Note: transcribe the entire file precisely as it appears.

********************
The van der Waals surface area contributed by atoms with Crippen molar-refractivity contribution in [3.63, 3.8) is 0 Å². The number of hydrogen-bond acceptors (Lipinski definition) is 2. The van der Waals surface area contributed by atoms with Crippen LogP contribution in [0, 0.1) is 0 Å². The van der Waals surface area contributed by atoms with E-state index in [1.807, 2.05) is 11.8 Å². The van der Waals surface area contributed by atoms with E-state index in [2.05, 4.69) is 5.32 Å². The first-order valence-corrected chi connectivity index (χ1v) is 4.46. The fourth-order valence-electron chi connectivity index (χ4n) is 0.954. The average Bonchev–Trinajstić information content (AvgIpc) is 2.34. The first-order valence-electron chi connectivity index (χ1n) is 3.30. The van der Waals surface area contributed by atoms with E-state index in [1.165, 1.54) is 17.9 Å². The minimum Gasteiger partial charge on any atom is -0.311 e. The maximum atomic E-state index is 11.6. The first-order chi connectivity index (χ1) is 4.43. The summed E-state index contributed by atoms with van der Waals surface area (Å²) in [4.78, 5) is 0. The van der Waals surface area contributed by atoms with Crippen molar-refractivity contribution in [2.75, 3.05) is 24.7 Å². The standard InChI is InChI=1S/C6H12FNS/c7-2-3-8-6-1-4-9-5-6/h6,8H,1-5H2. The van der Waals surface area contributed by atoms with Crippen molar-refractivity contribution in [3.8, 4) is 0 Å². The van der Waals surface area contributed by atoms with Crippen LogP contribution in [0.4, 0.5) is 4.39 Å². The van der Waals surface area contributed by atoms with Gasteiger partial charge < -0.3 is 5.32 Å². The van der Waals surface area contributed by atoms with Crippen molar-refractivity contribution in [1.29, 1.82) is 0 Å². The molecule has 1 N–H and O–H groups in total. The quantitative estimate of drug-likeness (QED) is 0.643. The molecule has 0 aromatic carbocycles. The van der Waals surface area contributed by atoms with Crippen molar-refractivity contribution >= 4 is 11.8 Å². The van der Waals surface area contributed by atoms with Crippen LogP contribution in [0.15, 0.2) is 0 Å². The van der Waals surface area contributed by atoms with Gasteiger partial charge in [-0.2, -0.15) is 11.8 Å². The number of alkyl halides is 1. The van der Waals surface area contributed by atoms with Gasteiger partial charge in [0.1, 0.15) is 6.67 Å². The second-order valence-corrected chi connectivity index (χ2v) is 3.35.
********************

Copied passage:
The van der Waals surface area contributed by atoms with Crippen molar-refractivity contribution in [3.63, 3.8) is 0 Å². The number of hydrogen-bond acceptors (Lipinski definition) is 2. The van der Waals surface area contributed by atoms with Crippen LogP contribution in [0, 0.1) is 0 Å². The van der Waals surface area contributed by atoms with E-state index in [1.807, 2.05) is 11.8 Å². The van der Waals surface area contributed by atoms with E-state index in [2.05, 4.69) is 5.32 Å². The first-order valence-corrected chi connectivity index (χ1v) is 4.46. The fourth-order valence-electron chi connectivity index (χ4n) is 0.954. The average Bonchev–Trinajstić information content (AvgIpc) is 2.34. The first-order valence-electron chi connectivity index (χ1n) is 3.30. The van der Waals surface area contributed by atoms with E-state index in [1.165, 1.54) is 17.9 Å². The minimum Gasteiger partial charge on any atom is -0.311 e. The maximum atomic E-state index is 11.6. The first-order chi connectivity index (χ1) is 4.43. The summed E-state index contributed by atoms with van der Waals surface area (Å²) in [4.78, 5) is 0. The van der Waals surface area contributed by atoms with Crippen molar-refractivity contribution in [2.75, 3.05) is 24.7 Å². The standard InChI is InChI=1S/C6H12FNS/c7-2-3-8-6-1-4-9-5-6/h6,8H,1-5H2. The van der Waals surface area contributed by atoms with Crippen molar-refractivity contribution in [3.8, 4) is 0 Å². The van der Waals surface area contributed by atoms with Crippen LogP contribution in [0.4, 0.5) is 4.39 Å². The van der Waals surface area contributed by atoms with Gasteiger partial charge < -0.3 is 5.32 Å². The van der Waals surface area contributed by atoms with Crippen molar-refractivity contribution in [1.29, 1.82) is 0 Å². The molecule has 1 N–H and O–H groups in total. The quantitative estimate of drug-likeness (QED) is 0.643. The molecule has 0 aromatic carbocycles. The van der Waals surface area contributed by atoms with Crippen molar-refractivity contribution >= 4 is 11.8 Å². The van der Waals surface area contributed by atoms with Crippen LogP contribution in [0.15, 0.2) is 0 Å². The van der Waals surface area contributed by atoms with Gasteiger partial charge in [-0.2, -0.15) is 11.8 Å². The number of alkyl halides is 1. The van der Waals surface area contributed by atoms with Gasteiger partial charge in [0.1, 0.15) is 6.67 Å². The second-order valence-corrected chi connectivity index (χ2v) is 3.35.